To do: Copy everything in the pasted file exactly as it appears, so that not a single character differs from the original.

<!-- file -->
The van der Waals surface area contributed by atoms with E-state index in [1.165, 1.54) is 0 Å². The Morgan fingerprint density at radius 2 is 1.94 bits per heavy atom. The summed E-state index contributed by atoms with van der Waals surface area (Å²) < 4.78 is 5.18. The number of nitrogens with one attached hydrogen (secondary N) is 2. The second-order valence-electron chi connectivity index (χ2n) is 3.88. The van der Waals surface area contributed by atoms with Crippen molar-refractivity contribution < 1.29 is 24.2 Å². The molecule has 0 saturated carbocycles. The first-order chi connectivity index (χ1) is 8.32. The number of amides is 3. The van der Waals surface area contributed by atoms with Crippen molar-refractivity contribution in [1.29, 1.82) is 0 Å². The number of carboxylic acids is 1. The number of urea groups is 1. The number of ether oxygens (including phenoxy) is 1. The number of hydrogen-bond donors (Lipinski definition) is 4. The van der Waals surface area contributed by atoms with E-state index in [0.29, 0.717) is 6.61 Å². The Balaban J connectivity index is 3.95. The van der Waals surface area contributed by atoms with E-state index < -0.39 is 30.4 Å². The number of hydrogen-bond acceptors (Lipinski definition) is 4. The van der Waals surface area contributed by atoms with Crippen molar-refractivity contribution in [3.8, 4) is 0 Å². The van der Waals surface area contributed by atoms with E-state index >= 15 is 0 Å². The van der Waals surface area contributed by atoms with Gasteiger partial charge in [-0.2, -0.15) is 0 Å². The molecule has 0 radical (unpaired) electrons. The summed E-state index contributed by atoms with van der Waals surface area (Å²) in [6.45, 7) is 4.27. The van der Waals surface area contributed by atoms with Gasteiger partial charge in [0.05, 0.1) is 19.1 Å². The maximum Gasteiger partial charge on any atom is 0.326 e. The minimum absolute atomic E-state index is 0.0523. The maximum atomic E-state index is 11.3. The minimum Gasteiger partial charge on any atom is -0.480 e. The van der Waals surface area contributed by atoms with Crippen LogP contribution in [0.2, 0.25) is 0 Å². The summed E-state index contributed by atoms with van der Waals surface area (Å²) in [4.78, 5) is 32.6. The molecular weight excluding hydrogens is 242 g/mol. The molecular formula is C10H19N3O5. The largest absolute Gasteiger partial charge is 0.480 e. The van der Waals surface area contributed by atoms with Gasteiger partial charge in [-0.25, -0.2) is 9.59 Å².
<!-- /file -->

The van der Waals surface area contributed by atoms with E-state index in [1.165, 1.54) is 0 Å². The Morgan fingerprint density at radius 2 is 1.94 bits per heavy atom. The summed E-state index contributed by atoms with van der Waals surface area (Å²) < 4.78 is 5.18. The number of nitrogens with one attached hydrogen (secondary N) is 2. The second-order valence-electron chi connectivity index (χ2n) is 3.88. The van der Waals surface area contributed by atoms with Crippen molar-refractivity contribution < 1.29 is 24.2 Å². The molecule has 0 saturated carbocycles. The first-order chi connectivity index (χ1) is 8.32. The number of amides is 3. The van der Waals surface area contributed by atoms with Crippen molar-refractivity contribution in [1.29, 1.82) is 0 Å². The number of carboxylic acids is 1. The number of urea groups is 1. The number of ether oxygens (including phenoxy) is 1. The number of hydrogen-bond donors (Lipinski definition) is 4. The van der Waals surface area contributed by atoms with E-state index in [0.29, 0.717) is 6.61 Å². The Balaban J connectivity index is 3.95. The van der Waals surface area contributed by atoms with E-state index < -0.39 is 30.4 Å². The number of hydrogen-bond acceptors (Lipinski definition) is 4. The van der Waals surface area contributed by atoms with Crippen molar-refractivity contribution in [3.8, 4) is 0 Å². The van der Waals surface area contributed by atoms with E-state index >= 15 is 0 Å². The van der Waals surface area contributed by atoms with Gasteiger partial charge in [-0.2, -0.15) is 0 Å². The molecule has 0 radical (unpaired) electrons. The summed E-state index contributed by atoms with van der Waals surface area (Å²) in [6.45, 7) is 4.27. The van der Waals surface area contributed by atoms with Gasteiger partial charge in [0.05, 0.1) is 19.1 Å². The maximum Gasteiger partial charge on any atom is 0.326 e. The minimum absolute atomic E-state index is 0.0523. The maximum atomic E-state index is 11.3. The minimum Gasteiger partial charge on any atom is -0.480 e. The van der Waals surface area contributed by atoms with Crippen LogP contribution in [0.2, 0.25) is 0 Å². The summed E-state index contributed by atoms with van der Waals surface area (Å²) in [4.78, 5) is 32.6. The molecular weight excluding hydrogens is 242 g/mol. The molecular formula is C10H19N3O5. The largest absolute Gasteiger partial charge is 0.480 e. The van der Waals surface area contributed by atoms with Gasteiger partial charge in [-0.25, -0.2) is 9.59 Å².